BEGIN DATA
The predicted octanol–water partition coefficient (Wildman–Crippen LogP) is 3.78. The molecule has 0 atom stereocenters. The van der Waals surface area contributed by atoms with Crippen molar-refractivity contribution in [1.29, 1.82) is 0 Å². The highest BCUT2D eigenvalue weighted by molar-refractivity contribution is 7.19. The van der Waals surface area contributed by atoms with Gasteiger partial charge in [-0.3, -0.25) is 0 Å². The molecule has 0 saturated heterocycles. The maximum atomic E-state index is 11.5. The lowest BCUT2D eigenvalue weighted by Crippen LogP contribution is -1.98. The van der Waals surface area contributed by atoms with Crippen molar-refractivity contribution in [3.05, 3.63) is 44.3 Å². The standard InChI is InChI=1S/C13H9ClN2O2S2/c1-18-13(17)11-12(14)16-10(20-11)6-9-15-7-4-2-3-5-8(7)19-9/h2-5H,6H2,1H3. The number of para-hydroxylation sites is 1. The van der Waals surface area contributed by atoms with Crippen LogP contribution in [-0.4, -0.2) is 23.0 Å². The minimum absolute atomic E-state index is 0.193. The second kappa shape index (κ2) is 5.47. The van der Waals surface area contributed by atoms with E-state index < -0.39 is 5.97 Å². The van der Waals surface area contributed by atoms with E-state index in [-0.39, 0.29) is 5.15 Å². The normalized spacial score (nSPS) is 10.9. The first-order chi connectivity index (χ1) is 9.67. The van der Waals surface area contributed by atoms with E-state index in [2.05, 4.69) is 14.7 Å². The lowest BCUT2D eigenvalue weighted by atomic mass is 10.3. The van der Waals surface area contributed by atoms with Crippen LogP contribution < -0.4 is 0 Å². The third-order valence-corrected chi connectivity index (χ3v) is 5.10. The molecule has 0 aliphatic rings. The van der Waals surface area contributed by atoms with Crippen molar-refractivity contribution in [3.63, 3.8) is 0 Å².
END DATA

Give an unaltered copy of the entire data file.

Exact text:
The predicted octanol–water partition coefficient (Wildman–Crippen LogP) is 3.78. The molecule has 0 atom stereocenters. The van der Waals surface area contributed by atoms with Crippen molar-refractivity contribution in [1.29, 1.82) is 0 Å². The highest BCUT2D eigenvalue weighted by molar-refractivity contribution is 7.19. The van der Waals surface area contributed by atoms with Gasteiger partial charge in [-0.3, -0.25) is 0 Å². The molecule has 0 saturated heterocycles. The maximum atomic E-state index is 11.5. The lowest BCUT2D eigenvalue weighted by Crippen LogP contribution is -1.98. The van der Waals surface area contributed by atoms with Crippen molar-refractivity contribution in [3.05, 3.63) is 44.3 Å². The standard InChI is InChI=1S/C13H9ClN2O2S2/c1-18-13(17)11-12(14)16-10(20-11)6-9-15-7-4-2-3-5-8(7)19-9/h2-5H,6H2,1H3. The number of para-hydroxylation sites is 1. The van der Waals surface area contributed by atoms with Crippen LogP contribution in [-0.4, -0.2) is 23.0 Å². The minimum absolute atomic E-state index is 0.193. The second kappa shape index (κ2) is 5.47. The van der Waals surface area contributed by atoms with E-state index < -0.39 is 5.97 Å². The van der Waals surface area contributed by atoms with E-state index in [-0.39, 0.29) is 5.15 Å². The normalized spacial score (nSPS) is 10.9. The first-order chi connectivity index (χ1) is 9.67. The van der Waals surface area contributed by atoms with E-state index in [2.05, 4.69) is 14.7 Å². The lowest BCUT2D eigenvalue weighted by atomic mass is 10.3. The van der Waals surface area contributed by atoms with Crippen LogP contribution < -0.4 is 0 Å². The third-order valence-corrected chi connectivity index (χ3v) is 5.10. The molecule has 0 aliphatic rings. The van der Waals surface area contributed by atoms with Crippen molar-refractivity contribution in [3.63, 3.8) is 0 Å².